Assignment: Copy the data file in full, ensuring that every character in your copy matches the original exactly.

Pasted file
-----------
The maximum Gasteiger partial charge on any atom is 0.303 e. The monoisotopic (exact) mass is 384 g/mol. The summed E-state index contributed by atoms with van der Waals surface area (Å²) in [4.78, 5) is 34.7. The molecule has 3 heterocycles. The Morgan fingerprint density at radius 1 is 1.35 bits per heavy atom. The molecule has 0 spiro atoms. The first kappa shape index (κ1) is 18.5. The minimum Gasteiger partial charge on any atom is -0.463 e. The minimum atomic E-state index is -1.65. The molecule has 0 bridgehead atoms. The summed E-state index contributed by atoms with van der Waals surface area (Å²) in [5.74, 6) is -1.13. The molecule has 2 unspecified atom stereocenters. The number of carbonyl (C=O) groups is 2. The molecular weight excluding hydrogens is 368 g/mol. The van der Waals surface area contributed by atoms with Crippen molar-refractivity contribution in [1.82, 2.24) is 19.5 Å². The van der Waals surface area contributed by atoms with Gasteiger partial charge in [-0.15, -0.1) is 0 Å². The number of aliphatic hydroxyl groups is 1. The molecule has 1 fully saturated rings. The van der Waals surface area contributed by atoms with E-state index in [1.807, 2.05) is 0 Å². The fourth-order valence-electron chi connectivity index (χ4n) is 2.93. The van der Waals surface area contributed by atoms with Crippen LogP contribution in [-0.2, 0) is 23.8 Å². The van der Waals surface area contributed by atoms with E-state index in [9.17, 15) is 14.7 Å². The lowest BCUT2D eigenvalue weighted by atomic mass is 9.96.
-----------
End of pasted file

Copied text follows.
The maximum Gasteiger partial charge on any atom is 0.303 e. The monoisotopic (exact) mass is 384 g/mol. The summed E-state index contributed by atoms with van der Waals surface area (Å²) in [4.78, 5) is 34.7. The molecule has 3 heterocycles. The Morgan fingerprint density at radius 1 is 1.35 bits per heavy atom. The molecule has 0 spiro atoms. The first kappa shape index (κ1) is 18.5. The minimum Gasteiger partial charge on any atom is -0.463 e. The minimum atomic E-state index is -1.65. The molecule has 0 bridgehead atoms. The summed E-state index contributed by atoms with van der Waals surface area (Å²) in [5.74, 6) is -1.13. The molecule has 2 unspecified atom stereocenters. The number of carbonyl (C=O) groups is 2. The molecular weight excluding hydrogens is 368 g/mol. The van der Waals surface area contributed by atoms with Crippen molar-refractivity contribution in [1.82, 2.24) is 19.5 Å². The van der Waals surface area contributed by atoms with Gasteiger partial charge in [-0.15, -0.1) is 0 Å². The number of aliphatic hydroxyl groups is 1. The molecule has 1 fully saturated rings. The van der Waals surface area contributed by atoms with E-state index in [1.807, 2.05) is 0 Å². The fourth-order valence-electron chi connectivity index (χ4n) is 2.93. The van der Waals surface area contributed by atoms with Crippen LogP contribution in [-0.2, 0) is 23.8 Å². The van der Waals surface area contributed by atoms with E-state index in [9.17, 15) is 14.7 Å². The lowest BCUT2D eigenvalue weighted by atomic mass is 9.96.